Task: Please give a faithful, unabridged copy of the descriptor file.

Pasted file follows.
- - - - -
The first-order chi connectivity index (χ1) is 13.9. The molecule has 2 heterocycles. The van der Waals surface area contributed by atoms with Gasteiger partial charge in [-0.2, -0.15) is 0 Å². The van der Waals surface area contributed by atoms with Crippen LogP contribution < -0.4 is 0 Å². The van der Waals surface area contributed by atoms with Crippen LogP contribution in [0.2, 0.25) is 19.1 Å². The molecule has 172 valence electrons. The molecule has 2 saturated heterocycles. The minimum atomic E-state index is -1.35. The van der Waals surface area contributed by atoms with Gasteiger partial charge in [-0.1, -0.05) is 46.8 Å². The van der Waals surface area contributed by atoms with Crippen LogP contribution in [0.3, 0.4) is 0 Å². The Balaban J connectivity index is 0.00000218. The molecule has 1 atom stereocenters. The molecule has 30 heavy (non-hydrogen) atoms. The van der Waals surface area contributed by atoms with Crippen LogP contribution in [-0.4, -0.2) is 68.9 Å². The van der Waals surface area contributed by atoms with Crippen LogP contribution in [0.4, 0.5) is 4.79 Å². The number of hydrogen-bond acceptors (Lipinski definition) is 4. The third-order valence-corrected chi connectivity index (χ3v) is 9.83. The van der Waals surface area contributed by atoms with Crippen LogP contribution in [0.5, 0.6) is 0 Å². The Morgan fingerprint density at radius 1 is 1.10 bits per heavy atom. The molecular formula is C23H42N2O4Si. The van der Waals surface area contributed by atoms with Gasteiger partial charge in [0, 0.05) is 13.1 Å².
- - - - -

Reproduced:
The first-order chi connectivity index (χ1) is 13.9. The molecule has 2 heterocycles. The van der Waals surface area contributed by atoms with Gasteiger partial charge in [-0.2, -0.15) is 0 Å². The van der Waals surface area contributed by atoms with Crippen LogP contribution < -0.4 is 0 Å². The van der Waals surface area contributed by atoms with Crippen LogP contribution in [0.2, 0.25) is 19.1 Å². The molecule has 172 valence electrons. The molecule has 2 saturated heterocycles. The minimum atomic E-state index is -1.35. The van der Waals surface area contributed by atoms with Gasteiger partial charge in [-0.1, -0.05) is 46.8 Å². The van der Waals surface area contributed by atoms with Crippen LogP contribution in [0.3, 0.4) is 0 Å². The Balaban J connectivity index is 0.00000218. The molecule has 1 atom stereocenters. The molecule has 30 heavy (non-hydrogen) atoms. The van der Waals surface area contributed by atoms with Crippen LogP contribution in [-0.4, -0.2) is 68.9 Å². The van der Waals surface area contributed by atoms with Crippen LogP contribution in [0.4, 0.5) is 4.79 Å². The number of hydrogen-bond acceptors (Lipinski definition) is 4. The third-order valence-corrected chi connectivity index (χ3v) is 9.83. The van der Waals surface area contributed by atoms with Crippen LogP contribution in [0.5, 0.6) is 0 Å². The Morgan fingerprint density at radius 1 is 1.10 bits per heavy atom. The molecular formula is C23H42N2O4Si. The van der Waals surface area contributed by atoms with Gasteiger partial charge in [0, 0.05) is 13.1 Å².